Showing posts from 2022

On American Pickers and some homeless treasures of the occupational therapy profession

Many people accumulate stuff, and people ascribe varying levels of value to their stuff.  Some people can't part with stuff because of sentimental feelings.  Some people can't part with stuff because it represents a deeper psychological affliction .  We have cultural movements now that address the problematic relationships that people have with their stuff. I initiated an Ebay hobby recently.  There is nothing like the death of parents and the associated task housecleaning that prompts assessment of the value of earthly goods. I have had quite a bit of fun selling things that I no longer wanted. I am a fan of the show ' American Pickers ' and am moved by Mike Wolfe's philosophy about finding things that people no longer wanted and 'putting them into their place' with someone who loved or appreciated them.  That is the flip side of my Ebay hobby - I have also purchased a few things that other people no longer wanted - and in doing so that brings me 'joy.

The stories we tell ourselves about the past

The concept of narrative captured my interest sometime around 1984 - ironically - because it may have been the Orwell novel with that year's title that prompted my thinking on the topic. I was interested in written narrative and how Winston Smith established his rebellion and then his freedom through a written form (even if it all eventually led to a horrible end). I was also fascinated by his attraction to the paperweight that he purchased - something that was old - and seemingly of unknowable utility. What was the purpose of knowledge, or of the past - except that it all did represent a freedom from the drudgery of the present.  So the paperweight meant something to him, just like his writing meant something. Winston told himself a story about the past.  He created a narrative. As I am on a precipice of decision regarding our private practice I find myself spinning narratives, perhaps to tell myself a story about the past.  I started telling the stories to my wife - maybe to ease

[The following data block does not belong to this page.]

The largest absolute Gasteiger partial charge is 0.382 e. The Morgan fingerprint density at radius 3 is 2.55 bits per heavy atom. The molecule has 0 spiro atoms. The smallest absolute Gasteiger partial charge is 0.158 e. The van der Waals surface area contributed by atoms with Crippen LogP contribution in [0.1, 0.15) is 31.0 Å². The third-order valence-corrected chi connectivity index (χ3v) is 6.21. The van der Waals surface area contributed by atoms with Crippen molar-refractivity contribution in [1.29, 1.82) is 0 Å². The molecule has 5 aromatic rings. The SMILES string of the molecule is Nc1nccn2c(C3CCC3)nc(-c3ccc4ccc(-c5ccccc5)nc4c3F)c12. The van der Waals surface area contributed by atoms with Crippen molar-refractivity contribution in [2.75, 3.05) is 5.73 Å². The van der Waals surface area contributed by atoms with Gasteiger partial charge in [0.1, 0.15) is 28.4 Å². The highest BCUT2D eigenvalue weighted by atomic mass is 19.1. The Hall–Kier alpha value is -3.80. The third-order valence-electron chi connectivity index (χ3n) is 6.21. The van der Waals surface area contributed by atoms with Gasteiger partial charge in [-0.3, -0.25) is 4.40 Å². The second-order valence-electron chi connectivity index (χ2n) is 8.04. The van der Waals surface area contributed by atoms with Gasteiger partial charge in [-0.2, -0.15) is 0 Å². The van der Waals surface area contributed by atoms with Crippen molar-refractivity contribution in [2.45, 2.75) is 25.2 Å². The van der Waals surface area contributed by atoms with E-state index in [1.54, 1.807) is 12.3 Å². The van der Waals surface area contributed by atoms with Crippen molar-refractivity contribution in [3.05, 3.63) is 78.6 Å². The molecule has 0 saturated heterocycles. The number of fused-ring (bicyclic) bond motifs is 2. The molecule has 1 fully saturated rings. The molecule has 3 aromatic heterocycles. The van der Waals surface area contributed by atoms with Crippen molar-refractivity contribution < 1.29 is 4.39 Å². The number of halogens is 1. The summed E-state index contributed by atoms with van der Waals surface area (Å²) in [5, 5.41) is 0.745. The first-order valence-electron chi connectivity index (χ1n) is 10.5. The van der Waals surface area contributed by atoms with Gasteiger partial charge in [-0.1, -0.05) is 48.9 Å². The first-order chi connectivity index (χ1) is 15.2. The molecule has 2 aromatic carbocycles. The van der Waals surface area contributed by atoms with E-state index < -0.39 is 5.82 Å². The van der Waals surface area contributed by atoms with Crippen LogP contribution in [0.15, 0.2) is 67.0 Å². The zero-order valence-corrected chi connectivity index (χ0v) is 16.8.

The New Fascism in Occupational Therapy

I am sometimes hesitant to extend my commentary to the academic editorializing that happens in the occupational therapy literature of other countries, but I am unable to remain silent.  Too often the ideas expressed elsewhere slither their way into the thinking of academics in the United States. And, of course, any objection to these ideas immediately causes one to be branded xenophobic, and usually worse, so I will simply gird myself for that criticism; I know it is coming.  Over time I have raised the issue of international 'goodness of fit' of philosophical constructs - initially in OT24VX presentations.  I talked about the incompatibility of 'occupational justice' models in societies that had health systems that had elements of free-market construction as opposed to those that are more fully socialized.  For a while I tried to discuss reverse colonialism, thinking that if I spoke the language of those who perceived themselves to be oppressed by Western OT thinking

The problems with polarity frames in occupational therapy theory

There is nothing quite like starting off a Monday morning with a good theory article.  I opened up my Twitter feed to find a link to Taff & Putnam's contribution entitled "Northern philosophies and professional neocolonialism in occupational therapy: A historical review and critique." The authors "suggest with confidence that the current American philosophical landscape in 2021 is a mix of mostly analytic philosophy accompanied by a smaller measure of neopragmatism predisposed to a Continental mindset." (Taff & Putnam, 2022).  I am uncertain if this is a view shared by all, and to any degree that it is true, this perspective does not respect an entire heritage of thinking that has been adopted into the American perspective generally and by occupational therapy practitioners specifically. The fact that many occupational therapy practitioners in the United States continue to frame their practice around core American values is a topic that is important to e